And so, God is speaking to eunuchs and these eunuchs here in Isaiah are typifying, again, true believers—those that keep His sabbaths, that is, the sabbath rest which would be found in the salvation of Christ for them. They do not trust in their own works at all, but in the work of Christ, that His Faith has saved them and God gives them a promise, “… unto them will I give in mine house and within my walls a place and a name better than of sons and of daughters: …”

So “the eunuchs” in this case are similar to Hannah. Hannah wanted children, but Hannah could not have children, at least not up until the point we are reading, and eunuchs also, I am sure, would have desired children, but it was an impossibility for them to have children and God says, “Look, I will do something better, for you, eunuchs who trust in me, you who believe in me. It will be better than sons and better than daughters, better than children.”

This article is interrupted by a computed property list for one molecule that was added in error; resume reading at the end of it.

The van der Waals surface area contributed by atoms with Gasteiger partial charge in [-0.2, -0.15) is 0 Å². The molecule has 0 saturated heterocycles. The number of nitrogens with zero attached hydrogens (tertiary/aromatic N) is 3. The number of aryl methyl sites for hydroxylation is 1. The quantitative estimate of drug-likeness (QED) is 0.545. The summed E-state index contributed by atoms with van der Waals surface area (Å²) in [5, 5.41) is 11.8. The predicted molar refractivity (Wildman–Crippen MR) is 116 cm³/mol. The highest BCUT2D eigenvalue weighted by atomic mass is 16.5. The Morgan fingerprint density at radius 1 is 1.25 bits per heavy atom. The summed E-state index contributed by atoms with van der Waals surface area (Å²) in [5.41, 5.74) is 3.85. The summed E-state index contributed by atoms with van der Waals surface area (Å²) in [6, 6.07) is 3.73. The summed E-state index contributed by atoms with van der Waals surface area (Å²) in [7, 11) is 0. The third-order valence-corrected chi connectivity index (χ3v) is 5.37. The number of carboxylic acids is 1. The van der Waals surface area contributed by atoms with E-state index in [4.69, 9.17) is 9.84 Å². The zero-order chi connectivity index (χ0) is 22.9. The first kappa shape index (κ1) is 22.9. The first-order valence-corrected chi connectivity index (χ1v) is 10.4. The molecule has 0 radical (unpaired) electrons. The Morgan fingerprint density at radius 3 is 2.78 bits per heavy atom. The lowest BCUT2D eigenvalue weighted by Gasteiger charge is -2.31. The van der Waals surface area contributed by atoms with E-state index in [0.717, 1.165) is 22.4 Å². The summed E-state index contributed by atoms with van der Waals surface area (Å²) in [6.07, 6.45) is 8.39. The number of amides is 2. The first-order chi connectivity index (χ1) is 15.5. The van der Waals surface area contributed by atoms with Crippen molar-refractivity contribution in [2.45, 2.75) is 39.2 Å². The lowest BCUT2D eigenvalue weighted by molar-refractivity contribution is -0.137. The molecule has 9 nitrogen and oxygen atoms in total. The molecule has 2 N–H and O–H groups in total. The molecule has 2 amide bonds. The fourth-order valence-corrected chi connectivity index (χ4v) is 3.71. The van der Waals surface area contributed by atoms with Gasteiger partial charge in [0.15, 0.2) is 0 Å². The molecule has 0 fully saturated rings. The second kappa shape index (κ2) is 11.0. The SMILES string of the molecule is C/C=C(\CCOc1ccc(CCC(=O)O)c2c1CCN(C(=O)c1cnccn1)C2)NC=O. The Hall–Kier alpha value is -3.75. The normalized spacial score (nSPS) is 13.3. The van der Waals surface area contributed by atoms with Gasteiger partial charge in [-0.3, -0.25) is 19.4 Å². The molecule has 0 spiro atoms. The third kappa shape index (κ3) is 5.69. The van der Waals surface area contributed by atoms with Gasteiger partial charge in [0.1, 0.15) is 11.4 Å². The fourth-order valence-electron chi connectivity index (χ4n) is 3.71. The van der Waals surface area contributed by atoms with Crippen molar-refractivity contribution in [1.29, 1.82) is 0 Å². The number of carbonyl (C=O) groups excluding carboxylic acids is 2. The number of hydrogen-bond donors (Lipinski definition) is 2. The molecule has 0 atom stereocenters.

Why do people, so much desire children? Why does a man or a woman want a son or want a daughter? Well, a man wants a son, in order to continue his name, so his name can be carried into another generation and for generations to come. This is all part of the desire of wanting sons and daughters, and God is saying, “Look, you eunuchs, you may not be able to have children. But I will do something better. I will give you ‘an everlasting name, that’ will ‘not be cut off.’”

When you die and you do not have children, in this world your name is cut off. You have no one to carry on your name. But, in salvation, God is indicating here, that you will have an eternal name—a name that will be carried on, into eternity future; and so, that is better than “sons and” “daughters”.